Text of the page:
Admin posted on September 25, 2013 02:43

Tagging weapons and firearms can be challenging to say the least.  The first problem you will probably encounter is all the metal, because it will interfere with most passive RFID tags.  The logical assumption might be to start evaluating tags that are specifically designed for mounting on metal.  You'll soon discover that there typically is not a lot of surface area that is nice and flat to mount a tag to. Additionally, mounting it to the barrel might not be an option because of the heat that might be generated when firing the weapon.  You also need to consider the abuse that the weapon will be subjected to.  Most metal mount RFID tags are not very thin and will likely stick out from the weapon which might interfere with its use or be susceptible to being knocked off. 

Consider other locations on the weapon that might not be metal such as the grip or other areas that might be plastic or a composite material that might not interfere with RFID.  You will probably want to avoid placing RFID tags on components like the stock, because they are often easy to swap out with other components.

Once you have found a suitable location, test viable tag options to ensure you will achieve your desired read range at various orientations.  Also make sure you select a tag that will be durable enough to withstand the cleaning solvents that will be used to clean the weapon.  The last thing you want to happen is for your tags to fall off.

If you are planning on tagging M4's, the following graphic illustrates some testing that we did for the Air Force.  Note the location of the RFID tag in the spine of the grip.


For more information about RFID asset tracking or RFID solutions for the military, please visit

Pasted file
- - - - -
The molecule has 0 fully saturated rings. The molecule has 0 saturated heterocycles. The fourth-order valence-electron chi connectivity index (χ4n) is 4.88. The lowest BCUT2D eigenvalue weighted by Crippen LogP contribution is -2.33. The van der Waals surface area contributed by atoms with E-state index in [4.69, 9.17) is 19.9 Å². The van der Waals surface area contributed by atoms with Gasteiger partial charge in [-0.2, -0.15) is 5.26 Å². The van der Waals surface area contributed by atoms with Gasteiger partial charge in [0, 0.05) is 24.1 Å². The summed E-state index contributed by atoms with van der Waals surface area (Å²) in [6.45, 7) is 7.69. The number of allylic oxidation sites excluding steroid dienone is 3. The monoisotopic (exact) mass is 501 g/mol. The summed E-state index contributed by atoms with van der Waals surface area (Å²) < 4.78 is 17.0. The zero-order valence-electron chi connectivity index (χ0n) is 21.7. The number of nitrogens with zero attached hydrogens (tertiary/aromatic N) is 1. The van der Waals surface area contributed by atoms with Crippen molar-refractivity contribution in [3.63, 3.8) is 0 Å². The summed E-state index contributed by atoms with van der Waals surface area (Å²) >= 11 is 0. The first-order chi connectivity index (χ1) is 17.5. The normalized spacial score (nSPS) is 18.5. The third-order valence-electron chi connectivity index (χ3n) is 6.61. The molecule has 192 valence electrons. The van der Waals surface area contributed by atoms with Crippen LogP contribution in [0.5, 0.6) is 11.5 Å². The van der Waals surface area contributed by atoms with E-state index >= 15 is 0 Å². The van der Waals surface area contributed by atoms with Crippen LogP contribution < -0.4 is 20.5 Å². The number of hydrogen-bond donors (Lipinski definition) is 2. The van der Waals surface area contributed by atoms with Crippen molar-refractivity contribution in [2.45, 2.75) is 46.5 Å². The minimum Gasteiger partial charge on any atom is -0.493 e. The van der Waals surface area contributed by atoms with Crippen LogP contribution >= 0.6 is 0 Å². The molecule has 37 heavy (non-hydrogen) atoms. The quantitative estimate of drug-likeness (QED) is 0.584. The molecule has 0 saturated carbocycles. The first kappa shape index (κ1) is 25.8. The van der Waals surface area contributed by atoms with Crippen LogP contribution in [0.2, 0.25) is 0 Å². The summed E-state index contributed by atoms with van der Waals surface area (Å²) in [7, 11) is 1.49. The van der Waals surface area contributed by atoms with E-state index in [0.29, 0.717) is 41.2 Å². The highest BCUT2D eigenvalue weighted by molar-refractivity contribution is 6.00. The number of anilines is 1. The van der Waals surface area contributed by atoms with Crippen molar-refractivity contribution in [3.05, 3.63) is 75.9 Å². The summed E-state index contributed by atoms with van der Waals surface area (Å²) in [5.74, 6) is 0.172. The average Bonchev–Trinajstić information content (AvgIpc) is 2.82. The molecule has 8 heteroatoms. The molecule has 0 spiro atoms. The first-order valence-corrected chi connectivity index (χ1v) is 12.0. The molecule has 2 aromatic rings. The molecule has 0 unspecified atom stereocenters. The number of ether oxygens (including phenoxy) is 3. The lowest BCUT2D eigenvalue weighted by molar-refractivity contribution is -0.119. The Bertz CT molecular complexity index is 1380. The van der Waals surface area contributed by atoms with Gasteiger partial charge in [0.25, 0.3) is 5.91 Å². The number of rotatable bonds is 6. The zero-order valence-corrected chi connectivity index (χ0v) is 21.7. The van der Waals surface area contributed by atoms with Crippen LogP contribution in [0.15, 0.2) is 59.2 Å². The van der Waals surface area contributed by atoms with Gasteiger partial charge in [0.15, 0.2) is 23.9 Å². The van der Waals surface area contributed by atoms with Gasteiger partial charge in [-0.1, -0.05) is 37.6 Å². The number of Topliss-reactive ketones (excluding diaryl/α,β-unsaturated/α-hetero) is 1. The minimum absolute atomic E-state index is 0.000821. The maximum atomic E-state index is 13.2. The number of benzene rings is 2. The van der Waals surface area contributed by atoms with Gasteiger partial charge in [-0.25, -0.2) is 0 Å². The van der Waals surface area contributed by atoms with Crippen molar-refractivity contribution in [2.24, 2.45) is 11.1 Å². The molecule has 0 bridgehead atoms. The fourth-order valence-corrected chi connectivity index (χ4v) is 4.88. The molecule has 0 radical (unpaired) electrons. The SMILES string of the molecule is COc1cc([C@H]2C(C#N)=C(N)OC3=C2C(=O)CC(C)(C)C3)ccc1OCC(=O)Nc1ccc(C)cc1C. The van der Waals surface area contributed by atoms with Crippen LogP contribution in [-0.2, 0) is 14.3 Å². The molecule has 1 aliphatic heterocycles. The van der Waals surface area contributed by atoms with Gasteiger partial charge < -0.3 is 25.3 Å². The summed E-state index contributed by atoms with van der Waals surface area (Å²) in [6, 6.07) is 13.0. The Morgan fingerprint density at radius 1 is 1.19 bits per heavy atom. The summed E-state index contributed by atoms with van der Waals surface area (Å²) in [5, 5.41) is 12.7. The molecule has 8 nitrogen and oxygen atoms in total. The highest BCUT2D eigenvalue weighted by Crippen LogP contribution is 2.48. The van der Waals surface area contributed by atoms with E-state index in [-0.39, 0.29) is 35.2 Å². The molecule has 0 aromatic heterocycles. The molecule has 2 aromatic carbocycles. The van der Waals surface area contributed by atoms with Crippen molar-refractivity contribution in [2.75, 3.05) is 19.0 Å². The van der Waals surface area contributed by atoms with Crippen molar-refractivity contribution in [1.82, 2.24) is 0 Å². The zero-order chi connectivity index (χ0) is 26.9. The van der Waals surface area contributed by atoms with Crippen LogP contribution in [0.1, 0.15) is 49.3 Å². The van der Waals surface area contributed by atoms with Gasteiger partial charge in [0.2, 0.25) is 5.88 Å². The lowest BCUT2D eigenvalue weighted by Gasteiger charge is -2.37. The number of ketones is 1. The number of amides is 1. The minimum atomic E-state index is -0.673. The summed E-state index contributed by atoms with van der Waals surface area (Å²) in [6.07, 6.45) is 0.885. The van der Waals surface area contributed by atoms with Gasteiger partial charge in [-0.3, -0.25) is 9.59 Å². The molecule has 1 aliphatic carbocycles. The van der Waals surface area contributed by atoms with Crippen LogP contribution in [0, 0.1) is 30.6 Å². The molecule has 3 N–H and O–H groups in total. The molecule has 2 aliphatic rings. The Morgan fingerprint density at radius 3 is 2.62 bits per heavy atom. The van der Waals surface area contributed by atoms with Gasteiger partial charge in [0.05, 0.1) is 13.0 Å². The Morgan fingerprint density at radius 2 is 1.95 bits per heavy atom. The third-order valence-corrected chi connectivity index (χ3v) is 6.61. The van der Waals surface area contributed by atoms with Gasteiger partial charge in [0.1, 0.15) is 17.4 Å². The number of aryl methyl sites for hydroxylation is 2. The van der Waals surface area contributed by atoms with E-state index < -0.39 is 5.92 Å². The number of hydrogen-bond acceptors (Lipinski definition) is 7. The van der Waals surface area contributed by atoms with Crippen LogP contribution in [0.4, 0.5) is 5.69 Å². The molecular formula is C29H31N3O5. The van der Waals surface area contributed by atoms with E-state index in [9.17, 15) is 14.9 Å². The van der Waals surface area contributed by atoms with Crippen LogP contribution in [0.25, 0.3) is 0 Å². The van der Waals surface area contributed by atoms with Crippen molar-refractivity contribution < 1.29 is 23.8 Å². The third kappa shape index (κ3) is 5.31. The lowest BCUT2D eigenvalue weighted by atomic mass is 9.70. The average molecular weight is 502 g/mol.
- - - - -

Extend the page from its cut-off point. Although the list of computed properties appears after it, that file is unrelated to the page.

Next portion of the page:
Admin posted on September 18, 2013 02:10

Servers One of the most compelling uses of RFID is in the data center.  You have a dense population of high dollar value, mission critical assets that must be tracked and accounted for.  If you've ever tried to inventory a data center full of servers, you know how time consuming it can be to walk around with a list of serial numbers trying to reconcile the location of each server.  Even if you have implemented a barcode solution, you still have to visually locate and individually scan each barcode.  This process can be overwhelming.  What happens when a server gets moved to a new rack and the system is not updated with the new rack location.  Imagine trying to locate that sever 3 months later when there is a hard drive failure.  It's like looking for a needle in a hay stack. 

By tagging severs with passive RFID tags, entire racks of servers can be reconciled in a matter of seconds, because RFID readers can read multiple tags simultaneously.  Not only do you have immediate visibility of any server that might be missing from the rack, you also have visibility of servers that might have been moved to the rack but not updated in the system.  This allows you to reconcile each rack and deal with exceptions before moving on to the next rack.  Some RFID-based fixed asset tracking software solutions, such as RFTrack also allow you utilize a handheld RFID reader to locate missing assets.  You can simply scan each rack until the missing server(s) are located.  This feature alone could cut man-hours spent locating missing assets from hours of days to minutes or seconds.

For more information about RFID Asset Tracking solutions please visit


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